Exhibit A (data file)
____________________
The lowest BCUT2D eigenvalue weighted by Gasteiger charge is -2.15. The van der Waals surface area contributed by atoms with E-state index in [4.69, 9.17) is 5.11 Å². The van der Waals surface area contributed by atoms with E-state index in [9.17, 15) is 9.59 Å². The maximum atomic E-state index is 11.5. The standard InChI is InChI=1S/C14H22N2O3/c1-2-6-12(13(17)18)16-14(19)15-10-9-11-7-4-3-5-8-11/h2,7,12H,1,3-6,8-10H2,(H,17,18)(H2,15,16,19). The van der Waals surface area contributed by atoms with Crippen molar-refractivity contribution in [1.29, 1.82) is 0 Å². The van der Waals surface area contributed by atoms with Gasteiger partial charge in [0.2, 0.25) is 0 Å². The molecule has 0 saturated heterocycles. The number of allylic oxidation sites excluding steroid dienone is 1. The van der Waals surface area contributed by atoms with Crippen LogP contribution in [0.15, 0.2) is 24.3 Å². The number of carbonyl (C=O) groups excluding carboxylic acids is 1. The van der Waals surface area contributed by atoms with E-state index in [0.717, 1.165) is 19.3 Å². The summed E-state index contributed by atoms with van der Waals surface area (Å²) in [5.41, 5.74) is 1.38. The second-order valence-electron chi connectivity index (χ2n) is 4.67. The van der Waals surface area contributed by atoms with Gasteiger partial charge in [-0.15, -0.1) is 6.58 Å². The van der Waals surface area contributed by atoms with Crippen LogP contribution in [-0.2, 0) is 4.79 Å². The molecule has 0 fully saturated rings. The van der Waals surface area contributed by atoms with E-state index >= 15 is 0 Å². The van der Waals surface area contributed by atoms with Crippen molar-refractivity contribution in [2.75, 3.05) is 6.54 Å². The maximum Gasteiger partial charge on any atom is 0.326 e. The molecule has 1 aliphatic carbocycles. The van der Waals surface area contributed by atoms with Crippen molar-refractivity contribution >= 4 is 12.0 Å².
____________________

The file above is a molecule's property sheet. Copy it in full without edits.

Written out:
The lowest BCUT2D eigenvalue weighted by Gasteiger charge is -2.15. The van der Waals surface area contributed by atoms with E-state index in [4.69, 9.17) is 5.11 Å². The van der Waals surface area contributed by atoms with E-state index in [9.17, 15) is 9.59 Å². The maximum atomic E-state index is 11.5. The standard InChI is InChI=1S/C14H22N2O3/c1-2-6-12(13(17)18)16-14(19)15-10-9-11-7-4-3-5-8-11/h2,7,12H,1,3-6,8-10H2,(H,17,18)(H2,15,16,19). The van der Waals surface area contributed by atoms with Crippen molar-refractivity contribution in [1.29, 1.82) is 0 Å². The van der Waals surface area contributed by atoms with Gasteiger partial charge in [0.2, 0.25) is 0 Å². The molecule has 0 saturated heterocycles. The number of allylic oxidation sites excluding steroid dienone is 1. The van der Waals surface area contributed by atoms with Crippen LogP contribution in [0.15, 0.2) is 24.3 Å². The number of carbonyl (C=O) groups excluding carboxylic acids is 1. The van der Waals surface area contributed by atoms with E-state index in [0.717, 1.165) is 19.3 Å². The summed E-state index contributed by atoms with van der Waals surface area (Å²) in [5.41, 5.74) is 1.38. The second-order valence-electron chi connectivity index (χ2n) is 4.67. The van der Waals surface area contributed by atoms with Gasteiger partial charge in [-0.15, -0.1) is 6.58 Å². The van der Waals surface area contributed by atoms with Crippen LogP contribution in [-0.2, 0) is 4.79 Å². The molecule has 0 fully saturated rings. The van der Waals surface area contributed by atoms with E-state index >= 15 is 0 Å². The van der Waals surface area contributed by atoms with Crippen molar-refractivity contribution in [2.75, 3.05) is 6.54 Å². The maximum Gasteiger partial charge on any atom is 0.326 e. The molecule has 1 aliphatic carbocycles. The van der Waals surface area contributed by atoms with Crippen molar-refractivity contribution >= 4 is 12.0 Å².